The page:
Insider Information – Definition

Cite this article as:"Insider Information – Definition," in The Business Professor, updated October 15, 2019, last accessed December 4, 2020,


Insider Information Definition

Insider information refers to a non-public facts regarding a publicly traded company’s conditions or plans which can provide financial benefits in a securities market.

A Little More on What is Insider Information

Insider information refers to a non-public fact regarding a publicly traded company’s conditions or plans which can provide financial benefits when utilized for buying or selling shares of that or the securities of another company. Being knowledgeable about a company’s major, confidential, and corporate developments, like a new product’s release, can provide unfair advantage supposing the information isn’t public, that is, if only very few individuals are aware of the developments. Insider information is usually gained by an individual who works within or close to a listed company.

Insider trading is termed illegal in a situation where the material information hasn’t been publicized and has been traded on. This is solely because trading on insider information is considered to be an unfair manipulation of the free market to favor certain parties. It weakens overall investor confidence in the market’s integrity and can lessen economic growth.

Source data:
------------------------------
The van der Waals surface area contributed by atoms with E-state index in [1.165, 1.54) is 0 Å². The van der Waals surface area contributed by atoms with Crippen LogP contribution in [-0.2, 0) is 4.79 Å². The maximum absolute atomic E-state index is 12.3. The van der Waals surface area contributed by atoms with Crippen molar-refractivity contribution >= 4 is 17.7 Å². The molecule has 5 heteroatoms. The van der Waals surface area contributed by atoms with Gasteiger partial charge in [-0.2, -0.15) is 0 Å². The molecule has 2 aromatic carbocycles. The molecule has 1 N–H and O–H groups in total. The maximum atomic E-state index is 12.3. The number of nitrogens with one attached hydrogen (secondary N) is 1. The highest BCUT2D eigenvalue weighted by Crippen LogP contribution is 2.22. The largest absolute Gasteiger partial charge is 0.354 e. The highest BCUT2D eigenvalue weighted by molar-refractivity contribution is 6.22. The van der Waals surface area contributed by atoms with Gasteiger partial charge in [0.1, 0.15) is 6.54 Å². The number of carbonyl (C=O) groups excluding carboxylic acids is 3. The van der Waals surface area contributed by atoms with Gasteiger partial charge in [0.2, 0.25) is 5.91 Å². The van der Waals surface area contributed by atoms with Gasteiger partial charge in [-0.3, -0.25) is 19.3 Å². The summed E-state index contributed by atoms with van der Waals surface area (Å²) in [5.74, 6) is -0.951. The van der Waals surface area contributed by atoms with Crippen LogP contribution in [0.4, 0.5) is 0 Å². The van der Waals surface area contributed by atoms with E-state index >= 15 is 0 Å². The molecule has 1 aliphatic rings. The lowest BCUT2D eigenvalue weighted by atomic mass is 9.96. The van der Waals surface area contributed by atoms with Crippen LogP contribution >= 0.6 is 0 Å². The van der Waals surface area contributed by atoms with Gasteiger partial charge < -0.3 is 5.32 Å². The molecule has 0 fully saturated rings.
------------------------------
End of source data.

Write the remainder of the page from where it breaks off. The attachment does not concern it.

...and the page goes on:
Regulating Insider Information and Trading

If someone utilizes insider information to place trades or enter trading positions, he or she can be found guilty of insider trading. Such a person can be found guilty supposing they tell a third party to place trades in line with the information, irrespective of whether the insider themselves got financial gains from the wrong information. In the U.S., the Securities and Exchange Commission (SEC) regulates legal insider trades, where corporate insiders like directors, employees, and officers, purchase and sell stock in their own companies. This trading type is allowed but is subject to specific regulations, many of which were encoded in the Securities Exchange Act of 1934.

United States courts, as well as, lawmakers have broadened the enforceable definitions of insider trading since passing the law, through loophole-closing legislations, as well as, high-profile securities fraud decisions. The Congress, in 2000, passed Regulation Fair Disclosure (REGULATION FD), which was supposed to restrain companies’ selective disclosure of information to specific shareholders or other traders; it states that whenever a firm is revealing former non-public information to a willing party, it’s mandatory that they make the information accessible to all traders and public.

The Securities and Exchange Commission prosecutes trading because of insider information as a major fraud offense and people found guilty can either be imprisoned or heavily fined. Martha Stewart, the business mogul and personality, was indicted in 2003 for securities fraud, as well as, other charges after she traded to prevent a loss based on insider information. She was imprisoned for five months and was also fined $30,000.

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